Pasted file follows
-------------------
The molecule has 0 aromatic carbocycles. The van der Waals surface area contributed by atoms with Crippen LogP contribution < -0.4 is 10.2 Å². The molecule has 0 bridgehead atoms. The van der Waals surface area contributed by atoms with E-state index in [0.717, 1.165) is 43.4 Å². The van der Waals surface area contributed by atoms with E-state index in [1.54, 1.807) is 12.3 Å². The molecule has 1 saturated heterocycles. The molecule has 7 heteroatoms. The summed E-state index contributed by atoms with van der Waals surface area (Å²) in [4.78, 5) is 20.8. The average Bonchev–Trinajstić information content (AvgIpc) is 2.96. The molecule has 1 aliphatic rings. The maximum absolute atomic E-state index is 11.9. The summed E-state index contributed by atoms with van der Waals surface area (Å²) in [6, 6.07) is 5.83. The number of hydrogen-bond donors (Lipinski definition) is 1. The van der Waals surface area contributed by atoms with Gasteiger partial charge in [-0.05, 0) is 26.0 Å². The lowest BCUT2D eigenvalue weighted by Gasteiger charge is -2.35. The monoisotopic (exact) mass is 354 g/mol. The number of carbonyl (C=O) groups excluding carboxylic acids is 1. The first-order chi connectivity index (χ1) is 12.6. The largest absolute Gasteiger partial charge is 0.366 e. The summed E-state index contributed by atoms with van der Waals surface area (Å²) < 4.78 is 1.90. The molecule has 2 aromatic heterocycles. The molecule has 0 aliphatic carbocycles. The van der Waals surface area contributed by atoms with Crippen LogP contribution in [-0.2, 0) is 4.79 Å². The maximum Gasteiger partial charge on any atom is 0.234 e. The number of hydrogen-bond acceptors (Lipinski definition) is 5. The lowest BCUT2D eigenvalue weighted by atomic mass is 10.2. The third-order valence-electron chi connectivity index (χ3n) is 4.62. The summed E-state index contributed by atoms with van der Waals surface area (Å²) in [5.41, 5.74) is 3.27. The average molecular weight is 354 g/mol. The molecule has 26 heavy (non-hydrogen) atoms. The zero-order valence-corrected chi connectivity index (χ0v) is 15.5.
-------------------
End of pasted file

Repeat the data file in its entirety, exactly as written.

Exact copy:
The molecule has 0 aromatic carbocycles. The van der Waals surface area contributed by atoms with Crippen LogP contribution < -0.4 is 10.2 Å². The molecule has 0 bridgehead atoms. The van der Waals surface area contributed by atoms with E-state index in [0.717, 1.165) is 43.4 Å². The van der Waals surface area contributed by atoms with E-state index in [1.54, 1.807) is 12.3 Å². The molecule has 1 saturated heterocycles. The molecule has 7 heteroatoms. The summed E-state index contributed by atoms with van der Waals surface area (Å²) in [4.78, 5) is 20.8. The average Bonchev–Trinajstić information content (AvgIpc) is 2.96. The molecule has 1 aliphatic rings. The maximum absolute atomic E-state index is 11.9. The summed E-state index contributed by atoms with van der Waals surface area (Å²) in [6, 6.07) is 5.83. The number of hydrogen-bond donors (Lipinski definition) is 1. The van der Waals surface area contributed by atoms with Gasteiger partial charge in [-0.05, 0) is 26.0 Å². The lowest BCUT2D eigenvalue weighted by Gasteiger charge is -2.35. The monoisotopic (exact) mass is 354 g/mol. The number of carbonyl (C=O) groups excluding carboxylic acids is 1. The first-order chi connectivity index (χ1) is 12.6. The largest absolute Gasteiger partial charge is 0.366 e. The summed E-state index contributed by atoms with van der Waals surface area (Å²) < 4.78 is 1.90. The molecule has 2 aromatic heterocycles. The molecule has 0 aliphatic carbocycles. The van der Waals surface area contributed by atoms with Crippen LogP contribution in [-0.2, 0) is 4.79 Å². The maximum Gasteiger partial charge on any atom is 0.234 e. The number of hydrogen-bond acceptors (Lipinski definition) is 5. The lowest BCUT2D eigenvalue weighted by atomic mass is 10.2. The third-order valence-electron chi connectivity index (χ3n) is 4.62. The summed E-state index contributed by atoms with van der Waals surface area (Å²) in [5.41, 5.74) is 3.27. The average molecular weight is 354 g/mol. The molecule has 26 heavy (non-hydrogen) atoms. The zero-order valence-corrected chi connectivity index (χ0v) is 15.5.